Ophüls is a genius and I could just have easily chosen Sorrow and The Pity for this list.

Waltz with Bashir (2008, T/F 2009) Ari Fulman

Because it did something new.

 

James Marsh, recipient of the True Vision Award at T/F 2011, director of Man on Wire (T/F 2008), Wisconsin Death Trip, The Burger and the King and Project Nim (T/F 2011).

Each of these films seems to me to enlarge on the possibilities of the medium and each of the filmmakers (with the exception of Ari Folman) has a whole body of work that I revere and admire. The other characteristic they all share is a commitment to the poetry and power of the visual image, both discovered and created. They are all truly cinematic films in every respect.

If there is one filmmaker on this list who stands above the others as a documentarian, for me, it would be Frederick Wiseman. As soon as a Wiseman film starts you know you are with the perfect guide – his editing rhythms are poised and hypnotic, and his attention to detail and to the primacy of the potent, revelatory image is constant and surprising. Above all, it his generosity and respect towards his characters that distinguishes his work. Interestingly, for a filmmaker who has no use for the adornments of score or created imagery, he describes his works as ‘reality fictions’. I can’t think of a better description of the documentary medium or indeed a better alibi for us all.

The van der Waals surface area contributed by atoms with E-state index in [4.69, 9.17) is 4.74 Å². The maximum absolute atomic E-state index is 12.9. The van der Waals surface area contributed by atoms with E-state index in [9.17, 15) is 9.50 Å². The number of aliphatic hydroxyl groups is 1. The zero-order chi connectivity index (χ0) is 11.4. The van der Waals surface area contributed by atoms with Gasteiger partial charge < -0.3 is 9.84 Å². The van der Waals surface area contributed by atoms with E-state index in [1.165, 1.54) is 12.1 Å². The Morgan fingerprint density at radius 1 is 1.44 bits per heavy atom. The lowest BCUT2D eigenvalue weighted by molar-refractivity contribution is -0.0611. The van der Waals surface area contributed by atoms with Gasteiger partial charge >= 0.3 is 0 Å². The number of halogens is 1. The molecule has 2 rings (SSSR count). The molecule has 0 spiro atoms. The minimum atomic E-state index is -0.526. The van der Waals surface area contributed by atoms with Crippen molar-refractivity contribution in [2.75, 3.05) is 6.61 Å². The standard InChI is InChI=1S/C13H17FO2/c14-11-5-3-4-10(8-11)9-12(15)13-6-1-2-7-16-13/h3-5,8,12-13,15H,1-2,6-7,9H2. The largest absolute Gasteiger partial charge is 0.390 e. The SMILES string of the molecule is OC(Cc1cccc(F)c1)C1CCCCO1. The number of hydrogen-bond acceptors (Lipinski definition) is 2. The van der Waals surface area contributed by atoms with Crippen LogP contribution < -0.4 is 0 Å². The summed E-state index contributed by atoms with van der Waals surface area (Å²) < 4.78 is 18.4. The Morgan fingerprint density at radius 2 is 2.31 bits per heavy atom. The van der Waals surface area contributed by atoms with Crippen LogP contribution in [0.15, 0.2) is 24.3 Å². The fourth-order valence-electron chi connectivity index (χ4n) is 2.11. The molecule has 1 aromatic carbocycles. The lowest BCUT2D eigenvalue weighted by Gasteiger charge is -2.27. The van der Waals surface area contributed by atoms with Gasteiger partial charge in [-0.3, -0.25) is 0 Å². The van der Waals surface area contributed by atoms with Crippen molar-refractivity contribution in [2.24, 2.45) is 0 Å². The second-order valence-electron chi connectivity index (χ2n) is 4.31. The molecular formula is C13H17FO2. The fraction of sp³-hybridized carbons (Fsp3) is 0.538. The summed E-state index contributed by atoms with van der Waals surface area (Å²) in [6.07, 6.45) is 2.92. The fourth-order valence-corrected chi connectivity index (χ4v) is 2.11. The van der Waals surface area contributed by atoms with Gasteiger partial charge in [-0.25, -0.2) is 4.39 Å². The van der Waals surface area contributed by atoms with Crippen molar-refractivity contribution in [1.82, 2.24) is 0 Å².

Man with a Movie Camera (1929) Dziga Vertov

Le Sang des bêtes (1948) Georges Franju

The War Game (1985) Peter Watkins, Peter Watkins

Salesman (1968) Albert Maysles, David Maysles, Charlotte Zwerin

Hospital (1970) Frederick Wiseman

Fata Morgana (1971) Werner Herzog

The Battle of Chile (1975) Patricio Guzmán

The Thin Blue Line (1989) Errol Morris

My Winnipeg (2007) Guy Maddin

Waltz with Bashir (2008, T/F 2009) Ari Fulman

 

Michal Marczak, director of At the Edge of Russia (T/F 2011)